Have you ever thought of your mouth acting as a portal of entry for infection? Or a gateway to your body?

A healthy mouth and healthy body go hand in hand. If you don’t take proper care of your teeth and gums, not only can it result in cavities and gum disease (periodontal disease), it can cause far more serious consequences.

Gum disease is the most chronic inflammatory condition in the world. Studies have shown a direct correlation between certain health problems and poor oral health. Ongoing inflammation in your mouth can allow bacteria to enter the bloodstream, which may lead to more inflammation in other parts of your body. Studies from Mayo Clinic and reports from ABC News have both highlighted a few major areas of concern.

 

Cardiovascular Disease

Infections around the gums can allow bacteria to enter the bloodstream and travel to arteries in the heart, causing them to harden. Another risk is artherosclerosis, where plaque can develop inside artery walls and thicken. Blood flow through the body can actually decrease as a result, and the risks of heart attack and stroke are increased.

Another problem that can result is endocarditis, which happens if this inner heart lining becomes infected.

By combing through 1,000-plus medical histories, researchers at the University of North Carolina School of Dentistry found that people with gum disease were twice as likely as others to die from a heart attack and three times as likely to have a stroke.

 

Diabetic Complications

Gum tissue inflammation can affect the ability to control blood sugar and worsen symptoms of diabetes. The inflammation impairs the body’s ability to utilize insulin.

High blood sugar provides ideal conditions for infections to grow, including gum infections. This is why oral health is even more important in diabetic sufferers because of their susceptibility to gum disease already. When diabetes is controlled, there’s an immediate improvement in the condition of the mouth. When periodontal disease is treated, the need for insulin is usually reduced.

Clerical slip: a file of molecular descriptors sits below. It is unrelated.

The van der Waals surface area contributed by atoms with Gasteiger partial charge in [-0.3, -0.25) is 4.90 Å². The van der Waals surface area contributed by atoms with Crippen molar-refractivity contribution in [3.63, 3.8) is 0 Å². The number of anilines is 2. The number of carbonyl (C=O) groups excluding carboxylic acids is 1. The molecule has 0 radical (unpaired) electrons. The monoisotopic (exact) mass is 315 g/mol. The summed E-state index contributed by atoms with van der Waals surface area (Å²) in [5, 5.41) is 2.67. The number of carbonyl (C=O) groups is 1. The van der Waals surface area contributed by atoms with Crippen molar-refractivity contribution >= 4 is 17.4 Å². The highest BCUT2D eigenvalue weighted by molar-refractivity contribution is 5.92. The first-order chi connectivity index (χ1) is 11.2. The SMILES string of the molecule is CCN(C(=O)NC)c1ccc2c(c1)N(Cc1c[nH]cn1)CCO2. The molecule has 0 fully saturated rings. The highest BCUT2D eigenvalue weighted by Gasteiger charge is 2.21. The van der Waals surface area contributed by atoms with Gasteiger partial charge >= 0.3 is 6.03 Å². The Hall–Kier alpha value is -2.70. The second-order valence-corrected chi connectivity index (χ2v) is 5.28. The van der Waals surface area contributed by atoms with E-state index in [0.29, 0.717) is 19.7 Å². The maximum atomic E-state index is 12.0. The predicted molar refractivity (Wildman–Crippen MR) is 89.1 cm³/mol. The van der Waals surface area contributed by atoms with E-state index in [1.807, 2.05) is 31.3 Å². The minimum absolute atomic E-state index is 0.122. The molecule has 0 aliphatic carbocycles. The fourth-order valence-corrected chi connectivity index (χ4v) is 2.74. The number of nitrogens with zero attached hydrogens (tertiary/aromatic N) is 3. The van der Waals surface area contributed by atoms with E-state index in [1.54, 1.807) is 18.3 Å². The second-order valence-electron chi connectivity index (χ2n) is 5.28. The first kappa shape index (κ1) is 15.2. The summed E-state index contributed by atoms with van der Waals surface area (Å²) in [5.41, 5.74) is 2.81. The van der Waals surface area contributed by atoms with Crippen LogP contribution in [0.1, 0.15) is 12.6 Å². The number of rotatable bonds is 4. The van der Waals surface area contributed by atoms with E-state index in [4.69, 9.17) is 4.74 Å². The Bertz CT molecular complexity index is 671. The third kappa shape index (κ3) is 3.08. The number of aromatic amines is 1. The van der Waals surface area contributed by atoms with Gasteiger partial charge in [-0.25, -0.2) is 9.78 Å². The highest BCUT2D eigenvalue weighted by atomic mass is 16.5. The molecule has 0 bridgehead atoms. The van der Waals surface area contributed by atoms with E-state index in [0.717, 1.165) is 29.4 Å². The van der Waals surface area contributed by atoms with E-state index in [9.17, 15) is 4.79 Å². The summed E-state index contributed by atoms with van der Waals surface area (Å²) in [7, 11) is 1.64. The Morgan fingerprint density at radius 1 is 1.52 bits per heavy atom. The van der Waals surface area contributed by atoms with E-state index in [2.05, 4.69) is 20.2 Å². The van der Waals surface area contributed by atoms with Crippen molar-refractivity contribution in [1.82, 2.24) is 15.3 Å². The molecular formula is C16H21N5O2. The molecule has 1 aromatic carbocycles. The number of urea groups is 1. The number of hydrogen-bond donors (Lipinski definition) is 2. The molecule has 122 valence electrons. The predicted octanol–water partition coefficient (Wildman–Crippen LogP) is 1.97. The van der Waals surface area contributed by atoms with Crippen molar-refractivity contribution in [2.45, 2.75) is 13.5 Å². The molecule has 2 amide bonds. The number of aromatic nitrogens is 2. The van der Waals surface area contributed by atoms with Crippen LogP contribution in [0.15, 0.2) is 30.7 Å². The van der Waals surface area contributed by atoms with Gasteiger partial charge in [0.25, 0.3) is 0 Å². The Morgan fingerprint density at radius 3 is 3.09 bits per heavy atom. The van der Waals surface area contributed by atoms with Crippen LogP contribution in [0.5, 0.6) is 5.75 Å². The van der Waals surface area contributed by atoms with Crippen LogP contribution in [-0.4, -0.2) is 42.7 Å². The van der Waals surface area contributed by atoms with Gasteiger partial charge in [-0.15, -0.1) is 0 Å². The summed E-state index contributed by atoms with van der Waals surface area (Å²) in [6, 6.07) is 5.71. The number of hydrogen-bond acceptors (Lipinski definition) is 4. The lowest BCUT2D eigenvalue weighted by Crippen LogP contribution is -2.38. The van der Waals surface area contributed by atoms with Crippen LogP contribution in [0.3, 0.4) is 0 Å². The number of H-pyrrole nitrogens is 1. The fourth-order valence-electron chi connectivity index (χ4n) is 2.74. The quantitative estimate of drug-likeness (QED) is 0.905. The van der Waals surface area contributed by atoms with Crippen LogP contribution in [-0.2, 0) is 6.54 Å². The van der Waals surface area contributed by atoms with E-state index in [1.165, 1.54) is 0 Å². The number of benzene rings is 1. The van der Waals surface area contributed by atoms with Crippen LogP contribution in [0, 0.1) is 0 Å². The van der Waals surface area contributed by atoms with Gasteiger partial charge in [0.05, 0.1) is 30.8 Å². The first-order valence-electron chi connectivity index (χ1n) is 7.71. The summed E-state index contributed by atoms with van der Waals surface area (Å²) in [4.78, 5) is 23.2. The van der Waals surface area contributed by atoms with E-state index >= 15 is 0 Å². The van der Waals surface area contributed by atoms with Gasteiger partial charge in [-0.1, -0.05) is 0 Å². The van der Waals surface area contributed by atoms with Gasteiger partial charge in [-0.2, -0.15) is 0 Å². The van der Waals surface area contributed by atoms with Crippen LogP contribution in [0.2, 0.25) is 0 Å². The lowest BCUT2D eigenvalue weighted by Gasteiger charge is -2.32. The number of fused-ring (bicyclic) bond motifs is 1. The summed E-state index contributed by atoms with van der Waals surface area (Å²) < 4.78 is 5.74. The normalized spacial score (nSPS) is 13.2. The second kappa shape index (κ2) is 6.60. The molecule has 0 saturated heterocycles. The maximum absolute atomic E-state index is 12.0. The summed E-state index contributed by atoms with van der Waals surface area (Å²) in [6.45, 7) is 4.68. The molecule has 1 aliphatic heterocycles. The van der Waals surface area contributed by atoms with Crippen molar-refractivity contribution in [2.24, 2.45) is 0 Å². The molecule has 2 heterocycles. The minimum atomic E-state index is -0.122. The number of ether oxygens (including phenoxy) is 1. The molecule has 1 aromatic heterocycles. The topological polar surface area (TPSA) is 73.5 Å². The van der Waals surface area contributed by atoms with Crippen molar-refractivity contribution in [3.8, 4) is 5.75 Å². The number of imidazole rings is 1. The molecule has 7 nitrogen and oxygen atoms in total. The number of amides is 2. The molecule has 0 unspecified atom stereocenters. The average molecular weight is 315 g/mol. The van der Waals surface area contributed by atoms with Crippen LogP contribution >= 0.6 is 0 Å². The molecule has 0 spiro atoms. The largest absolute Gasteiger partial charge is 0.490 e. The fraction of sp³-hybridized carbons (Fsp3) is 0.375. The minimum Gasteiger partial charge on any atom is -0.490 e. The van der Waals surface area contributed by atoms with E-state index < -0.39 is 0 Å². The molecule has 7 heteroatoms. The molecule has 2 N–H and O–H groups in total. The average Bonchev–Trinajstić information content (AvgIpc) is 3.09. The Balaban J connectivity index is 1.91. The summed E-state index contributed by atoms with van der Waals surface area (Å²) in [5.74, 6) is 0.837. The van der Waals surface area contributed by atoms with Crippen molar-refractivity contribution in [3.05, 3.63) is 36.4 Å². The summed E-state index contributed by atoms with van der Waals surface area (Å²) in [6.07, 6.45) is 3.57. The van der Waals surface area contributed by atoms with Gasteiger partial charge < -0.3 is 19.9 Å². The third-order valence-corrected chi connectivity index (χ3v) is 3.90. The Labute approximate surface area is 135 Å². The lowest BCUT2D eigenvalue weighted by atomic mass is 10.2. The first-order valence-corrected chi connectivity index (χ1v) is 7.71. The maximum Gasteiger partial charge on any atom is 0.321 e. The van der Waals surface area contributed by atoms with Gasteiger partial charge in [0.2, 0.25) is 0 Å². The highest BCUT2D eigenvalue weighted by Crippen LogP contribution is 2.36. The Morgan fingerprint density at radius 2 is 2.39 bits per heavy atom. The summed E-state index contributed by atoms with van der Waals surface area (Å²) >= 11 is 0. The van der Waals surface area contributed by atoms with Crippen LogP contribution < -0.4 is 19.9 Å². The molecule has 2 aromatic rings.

Dementia

Our bloodstream can be attacked by bacteria from gingivitis, inflammation of gum tissue in its initial stage. It can then enter the brain through nerve channels and may even lead to Alzheimer’s disease.

 

Pregnancy Complications

Gestational diabetes and premature labor have also been studied and has shown to be affected by gum disease. Regular check-ups with your dentist and dental hygienist become even more important during pregnancy.

 

Respiratory Infections

Breathing in bacteria from infected teeth and gums over an extended period could cause lung infections, including pneumonia, bronchitis and emphysema. For those who suffer from pre-existing lung conditions like COPD, gum disease may make it worse.

 

Rheumatoid Arthritis

New research suggests that tooth loss may predict rheumatoid arthritis and its severity. Tooth loss is a marker for gum disease and it’s known that gum disease will worsen pain already suffered by those inflicted with this auto-immune disorder.

 

Take Steps Toward Better Oral Health

Good brushing, flossing and antibacterial rinse habits are more important than ever in order to prevent serious illnesses. Immune system disorders, weakened bones and problems with pregnancy or low birth weight can also be results from poor dental care.

Physical examination of the mouth and face can reveal signs of disease and perhaps even preserve the risk of losing memory in your golden years. We at South Anchorage Dental are working for each of our patients to help them continue the quality of life they deserve.

 

Are you due for your dental check-up? It could save your life!